November 5, 2012
The Year of the MOOC
New York Times, November 5, 2012.
The New York Times ran a large spread on the MOOC over the weeke-end which I suppose I should mention here, though I don't know why I bother. After all, the main point of this article is to tell us that "Coursera, Udacity and edX are defining the form as they develop their brands." I don't think they are. I see them commercializing and playing the media, but I don't see them defining anything new. Perhaps that's just my perspective; no doubt what is commonplace to me amazes NY Times readers.
But I'll say it here and leave it for now: "Almost 3K words in this NYT piece on MOOCs, but couldn’t spare a single one to mention Siemens, Downes, Couros, Cormier… Did you recognize any of those names? They’re the people who actually invented massive open online courses (MOOCs)". So why rewrite the history of MOOCs? Greg Wilson writes that it's because we, the inventors of MOOCs, "take the 'open' part of 'MOOC' seriously [and] actually want to let the people who are learning decide what to learn... That makes their experiments a lot less interesting to 'the World’s Business Leaders' than the Khan Academy, Coursera, Udacity, and other pseudo-MOOCs that let you watch professors chosen by someone else." Yeah, I'd be upset, but these days, I'm simply happy to be employed.
[Link] [Comment][Tags: Connectivism, Traditional and Online Courses, Online Learning]
Given Tablets but No Teachers, Ethiopian Children Teach Themselves
David Talbot ,
MIT Technology Review, November 5, 2012.
You need to be a bit sceptical reading a site like Technology Review (or any of the popular reviews) but the headline was intriguing, and it seemed to replicate Sugata Mitra's experience. Proponent Nicholas Negroponte describes it: "I thought the kids would play with the boxes. Within four minutes, one kid not only opened the box, found the on-off switch … powered it up. Within five days, they were using 47 apps per child, per day. Within two weeks, they were singing ABC songs in the village, and within five months, they had hacked Android." Negroponte said. What's most interesting is this: "The idea of dropping off tablets outside of the context of schools is a new paradigm for OLPC." Maybe what we need is to get the idea that education using computers is different.
[Link] [Comment][Tags: Schools, Experience, Paradigm Shift]
So Let’s Start An #eduhistory Book Club, Then?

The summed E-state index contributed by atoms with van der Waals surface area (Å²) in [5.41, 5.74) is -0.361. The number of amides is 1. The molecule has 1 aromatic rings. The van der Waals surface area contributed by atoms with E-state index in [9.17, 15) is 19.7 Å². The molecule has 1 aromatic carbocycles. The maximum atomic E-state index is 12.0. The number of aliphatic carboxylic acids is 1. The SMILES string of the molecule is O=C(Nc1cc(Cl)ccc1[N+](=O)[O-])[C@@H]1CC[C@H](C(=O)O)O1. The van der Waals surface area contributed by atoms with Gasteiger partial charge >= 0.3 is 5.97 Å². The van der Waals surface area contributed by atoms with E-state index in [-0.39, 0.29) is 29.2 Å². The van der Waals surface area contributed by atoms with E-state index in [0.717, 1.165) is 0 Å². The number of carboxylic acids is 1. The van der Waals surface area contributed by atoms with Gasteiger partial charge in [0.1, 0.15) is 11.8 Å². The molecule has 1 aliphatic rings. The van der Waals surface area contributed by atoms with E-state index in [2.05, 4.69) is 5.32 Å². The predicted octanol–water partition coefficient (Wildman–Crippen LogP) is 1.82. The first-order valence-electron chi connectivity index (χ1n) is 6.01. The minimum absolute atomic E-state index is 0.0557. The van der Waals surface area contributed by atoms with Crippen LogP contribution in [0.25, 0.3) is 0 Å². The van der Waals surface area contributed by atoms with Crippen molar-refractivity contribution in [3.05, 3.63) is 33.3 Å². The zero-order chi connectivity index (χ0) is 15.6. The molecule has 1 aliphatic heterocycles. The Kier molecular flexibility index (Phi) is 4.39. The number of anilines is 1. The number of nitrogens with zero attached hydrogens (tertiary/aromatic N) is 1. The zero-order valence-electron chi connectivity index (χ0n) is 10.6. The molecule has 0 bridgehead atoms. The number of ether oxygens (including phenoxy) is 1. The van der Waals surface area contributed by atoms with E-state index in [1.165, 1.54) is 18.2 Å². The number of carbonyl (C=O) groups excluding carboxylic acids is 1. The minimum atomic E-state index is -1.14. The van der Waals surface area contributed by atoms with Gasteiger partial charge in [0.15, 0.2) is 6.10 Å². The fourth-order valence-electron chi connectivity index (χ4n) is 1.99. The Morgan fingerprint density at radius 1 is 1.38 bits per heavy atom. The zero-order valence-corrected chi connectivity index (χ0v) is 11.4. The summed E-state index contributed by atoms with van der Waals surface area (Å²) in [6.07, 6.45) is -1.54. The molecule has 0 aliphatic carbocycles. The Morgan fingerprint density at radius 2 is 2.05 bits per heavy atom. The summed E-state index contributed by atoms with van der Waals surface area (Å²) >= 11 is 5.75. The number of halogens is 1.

Bud the Teacher, November 5, 2012.
"The more I dig back, too, into history, or, at least, the stuff that was written in the past on many of the issues facing us as educators right now," writes Bud Hunt, "the more I’m certain that time spent reading the work of before is worth doing." Quite so, and that's why I'm all in favour of his proposal, as the title suggests, to "start an #eduhistory book club." The first text he recommends is the Committee of Ten Report, published in 1893, recommending courses of study for American students (beginning, of course, with Latin and Greek (though lamenting (p. 80) that so few colleges recommend through rntrance exams the reading by sight of Greek texts)). You can see the reasoning - this is the text that defined, if not the exact curriculum, then at least the idea of curriculum, in U.S. education. Though one wonders why a history course wouldn't begin with earlier works, such as Rousseau's 1762 work Emile or perhaps Horace Mann's 1855 Lectures on Education. Then again, as Audrey Watters notes, it's better than "Sal Khan’s History of Education that leaves out the entire twentieth century and the contributions of progressive education."
[Link] [Comment][Tags: Books, United States, Assessment]
Business Model Innovation Matters
Slideshare, November 5, 2012.
Interesting presentation I picked up on today from this post (inappropriate metaphor warning). Alex Osterwalder's main point is to undermine the traditional business planning process and focus more on business model innovation. In the first half of the presentation he offers a series of examples of disruptive business models, and in the second half he expands on the 'canvas' methodology (it strikes me as being something like a rapid prototyping or agile method of business planning). Anyhow, I thought I'd include this slide show today because I used in a blog post.
[Link] [Comment][Tags: none]
The Most Important Education Technology in 200 Years
MIT Technology Review, November 4, 2012.
"Online learning will be the most important innovation in education in the last 200 years," says Antonio Regalado, if MOOCs succeed and create something truly different. Me, I'm wondering what he thinks happened 200 years ago that was equally important. But I digress. "Even though only a small fraction of those will actually complete a class, the rise of the MOOCs means we can begin thinking about how free, top-quality education could change the world." Actually, we have been thinking about it for some number of years. But it's nice to have the rest of the world join us.
[Link] [Comment][Tags: Quality, Online Learning]
Flat World Knowledge to Drop Free Access to Textbooks
Chronicle of Higher Education, November 4, 2012.
Flat World Knowledge, once widely-known for free and open access textbooks, will now be charging access fees, according to the Chronicle. The change was first reported by Campus Marketplace. “While free access goes away, our mission to be fair and affordable remains as strong as ever,” said Flat World CEO Jeff Shelstad. Accoding to the Chronicle report, most affiliated institutions and authors are in support of the move. Observers - including me - are more sceptical. As I commented on the Chronicle article, we now see why the people at Flat World so vehemently argued against the use of the Creative Commons non-commercial tag.
[Link] [Comment][Tags: Open Access]
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